There is no place in Beaufort or Key West like my French Quarter neighborhood in Charleston, either; everything around us built of brick, with little alleys that skirt the tourist filled sidewalks, live oaks pushing those sidewalks out into the street, hidden gardens with wisteria vines bigger around than my whole body. My Church Street neighborhood rang with the bells of a half dozen churches within a couple blocks.
I don’t live in Beaufort. My husband likes privacy and space, so my usual city lifestyle is now gone. But I enjoy our acre in the swamp near the Combahee River, not too far from the Sheldon Church ruins. It’s nice to interact with real wildlife, not just Saturday night drunks lost and reeling. It’s probably going to stay “country” for a good while, too. It will be some time before the Beaufort growth reaches us.
But I get to walk around Beaufort and drive up and down the streets when I go to the gallery where my work is shown. In avoiding the usual tourist traffic (not in the NYC, Atlanta category, but “traffic”) I discovered the “Key West streets.”
So, from 1986, when I lived in Key West, on to the 5 years in the 90s when I lived in Charleston, I have now come to live near a delightful little town that seems to me to combine the nicest qualities of both — without the tourist mobs. But, they are surely not far behind. Every place I’ve ever lived has been “discovered” while I was there!
I lived in Las Vegas when it was a “town” of 400,000. Now look at it! When I lived in Seattle, my little town of Woodinville was considered “country.” Now it’s a suburb. When my son and I lived in the little house in Key West, the Conch Republic was just beginning to make the transition from somewhat-seedy fishermen’s and drug-runner’s haven to the gingerbread Margaritaville it is today.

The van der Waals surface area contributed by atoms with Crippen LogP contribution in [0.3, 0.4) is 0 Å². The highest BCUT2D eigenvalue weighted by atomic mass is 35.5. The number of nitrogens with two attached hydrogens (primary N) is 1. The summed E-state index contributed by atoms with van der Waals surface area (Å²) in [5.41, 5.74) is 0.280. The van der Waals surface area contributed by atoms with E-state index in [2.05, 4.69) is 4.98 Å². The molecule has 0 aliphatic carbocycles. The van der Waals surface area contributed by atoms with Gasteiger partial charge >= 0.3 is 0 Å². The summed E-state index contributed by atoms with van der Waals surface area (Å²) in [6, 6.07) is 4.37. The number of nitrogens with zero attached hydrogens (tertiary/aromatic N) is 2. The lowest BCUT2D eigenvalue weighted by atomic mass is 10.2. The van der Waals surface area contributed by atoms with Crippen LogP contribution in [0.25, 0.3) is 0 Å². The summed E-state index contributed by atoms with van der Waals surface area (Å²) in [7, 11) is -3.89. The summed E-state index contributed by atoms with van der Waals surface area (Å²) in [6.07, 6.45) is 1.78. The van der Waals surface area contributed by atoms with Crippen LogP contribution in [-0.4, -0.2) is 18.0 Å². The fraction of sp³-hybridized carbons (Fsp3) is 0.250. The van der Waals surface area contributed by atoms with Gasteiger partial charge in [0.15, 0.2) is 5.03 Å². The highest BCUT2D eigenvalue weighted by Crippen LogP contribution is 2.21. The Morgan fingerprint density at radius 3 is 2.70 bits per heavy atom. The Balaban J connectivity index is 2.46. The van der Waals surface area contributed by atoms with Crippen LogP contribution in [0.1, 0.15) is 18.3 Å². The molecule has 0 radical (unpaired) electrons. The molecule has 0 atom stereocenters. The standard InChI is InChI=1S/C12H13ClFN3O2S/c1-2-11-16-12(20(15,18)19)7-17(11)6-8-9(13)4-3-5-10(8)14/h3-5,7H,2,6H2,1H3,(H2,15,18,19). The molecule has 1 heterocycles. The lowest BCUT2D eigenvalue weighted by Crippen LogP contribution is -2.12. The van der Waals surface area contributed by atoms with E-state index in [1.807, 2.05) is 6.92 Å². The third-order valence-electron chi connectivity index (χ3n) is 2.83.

I moved to Charleston a year and a half after Hurricane Hugo, when the insurance money was just beginning to turn peninsular Charleston from “too poor to paint and too proud to whitewash” to the historic jewel that became the #1 destination in the world, for awhile. It’s current condition as a theme-park version of itself has been a result of all that attention. And, thanks to that fantastic harbor that made it so desirable in the 1600s, it is now one of the biggest exporters in the country, shipping cars built by Mercedes, Volvo and BMW, as well as Continental and Michelin tires.
When I moved to Raleigh in 2000 to work with the Habitat for Humanity regional center, Raleigh was a pretty uninspiring little city of less than half a million. But the Research Triangle Park, built back in the 1950s by people who were deemed idiots for doing so, finally earned its keep. RTP filled up with tech and medical business, and pharma research teams, providing almost unlimited employment all during the recession. So, when Raleigh tore out its pedestrian main street and allowed cars back in, it was on the forefront of the urban renaissance initiated by young professionals all over the country, who decided they liked the convenience and intimacy of “downtowns.”
Raleigh became the #1 place for professionals, young entrepreneurs, retired people, you name it. A vibrant downtown, a job-machine at RTP, a city devoted to art (with a .5% budget contribution), world-class art museum, music scene, and equidistant from mountains to seashore — what was not to like? My sleepy little city became too big to navigate.
So here we are in the Lowcountry, and I’m pondering the similarities between the three cities I loved to live in on this coast, and I’ve decided I am just where I am supposed to be: in the best of three worlds!